ATLANTA — In a county blessed with such great Class AAAAA football, what happens up at Buford High School isn’t fully appreciated by the masses.
A Class AA school by enrollment, the program reloads year after year and punishes any team in its path, methodically doing its job to perfection. And when all that work is added up, it’s a pretty substantial body of work, the best most of us will ever see.
Buford completed its yearly march to the AA state championship Friday evening at the Georgia Dome with a 31-24, overtime win over Calhoun, adding another historic chapter to the greatest run in Georgia high school football history.
Just how good is it going?
The Wolves’ fourth straight state title ties an all-time Georgia record. It’s only matched by West Rome’s four in a row from 1982-1985.
It’s also the best 10-year run in state history, with seven Buford state titles in the past decade that started with three straight crowns from 2001 to 2003. That span in the early 2000s was when the Wolves built a state-record 47-game winning streak.
Only storied Lincoln County, which won 7 of 10 championships from 1985-94, and Valdosta, 7 of 10 from 1960-69, can boast similar success in a 10-year period.
“You look back on the last 10, 11 years and we’ve been blessed, probably a little lucky at times, but we’re there because we’ve done things the right way,” said Buford athletic director Dexter Wood, the head football coach for the 2001-2003 title teams. “And the No. 1, main ingredient of it all is Jess Simpson.”
Simpson is now 82-4 in six seasons as Buford’s head coach since taking over for his mentor, Wood. He played for Wood at Marietta, coached with him briefly there and then followed him to Buford back in 1995.
Their decision to move to Gwinnett County created a green-and-gold powerhouse.
“This speaks to the vision Dexter Wood gave me in January of 1995, in the Marietta High School cafeteria when I was on lunch duty,” Simpson said. “He had just stepped down (at Marietta) and he told me he was going to Buford and, ‘Would you consider going with me? We’re going to win some state championships there and build it the right way.’ I followed him because I believed in him and his vision.”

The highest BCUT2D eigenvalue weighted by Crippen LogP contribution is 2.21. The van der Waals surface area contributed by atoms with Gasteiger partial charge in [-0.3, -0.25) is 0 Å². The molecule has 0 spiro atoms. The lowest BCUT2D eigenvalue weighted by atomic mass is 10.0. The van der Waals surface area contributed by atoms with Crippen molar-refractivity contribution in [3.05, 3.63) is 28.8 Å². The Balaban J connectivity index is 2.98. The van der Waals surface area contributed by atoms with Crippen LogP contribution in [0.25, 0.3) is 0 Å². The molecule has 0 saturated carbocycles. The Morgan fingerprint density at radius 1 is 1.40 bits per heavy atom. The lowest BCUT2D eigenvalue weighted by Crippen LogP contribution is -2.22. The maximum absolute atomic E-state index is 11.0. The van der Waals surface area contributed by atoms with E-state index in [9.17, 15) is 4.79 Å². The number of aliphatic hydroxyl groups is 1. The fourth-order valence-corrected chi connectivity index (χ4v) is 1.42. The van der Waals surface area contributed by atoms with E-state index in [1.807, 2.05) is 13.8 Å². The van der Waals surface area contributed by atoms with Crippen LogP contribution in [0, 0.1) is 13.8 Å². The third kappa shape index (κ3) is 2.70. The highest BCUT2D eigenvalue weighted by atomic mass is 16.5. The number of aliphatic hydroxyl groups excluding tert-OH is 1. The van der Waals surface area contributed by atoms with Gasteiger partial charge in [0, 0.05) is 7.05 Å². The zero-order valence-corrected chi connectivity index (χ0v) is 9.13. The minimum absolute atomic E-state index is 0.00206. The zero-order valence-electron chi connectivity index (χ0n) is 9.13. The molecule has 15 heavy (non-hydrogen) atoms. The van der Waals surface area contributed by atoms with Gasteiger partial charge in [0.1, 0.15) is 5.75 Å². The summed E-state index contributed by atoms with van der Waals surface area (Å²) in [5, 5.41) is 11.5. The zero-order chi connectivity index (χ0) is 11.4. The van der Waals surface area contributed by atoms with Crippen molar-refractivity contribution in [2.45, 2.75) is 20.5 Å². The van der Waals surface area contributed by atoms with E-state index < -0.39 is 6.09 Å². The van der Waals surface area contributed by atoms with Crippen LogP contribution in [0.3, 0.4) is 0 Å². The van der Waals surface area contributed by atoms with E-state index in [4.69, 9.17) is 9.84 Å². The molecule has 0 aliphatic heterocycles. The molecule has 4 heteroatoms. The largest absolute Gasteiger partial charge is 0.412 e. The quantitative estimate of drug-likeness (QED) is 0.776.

That vision didn’t look too promising when they inherited a paper-thin, 27-player roster. That was it, ninth-graders to 12th-graders.
Their success was immediate, 25-2 in two seasons, then reality set in. Building needed to be done, and that’s exactly what happened. The numbers grew, a tradition was built and Wood’s vision blossomed.
“I don’t know if we had this great a vision,” Wood, marveling at the seven titles in 10 seasons, said after the championship game. “We just thought everything was here at Buford to build a championship program.”
Boy, was he right.
When Wood retired from coaching, he knew Simpson had the ability to take the program to an even higher level, which has proven true the last six seasons. Unfortunately for the rest of AA, their reign may not end any time soon.
The feeder programs are strong, but most importantly the bulk of the talent on this year’s state championship team is in the junior class. Those guys will be back next season, working tirelessly to add to their program’s unprecedented run.
The celebration will be fun, but the goal of fifth straight championship will be the goal very soon. The bar at Buford was set high by Wood, and even higher by his successor.
“I don’t have a place in state history, Buford football has a place in state history,” Simpson said.
Indeed it does.
Will Hammock can be reached via e-mail at firstname.lastname@example.org. His regular column appears on Thursdays. For archived columns, visit www.gwinnettdailypost.com/willhammock.
If you are having problems viewing this slide show, click here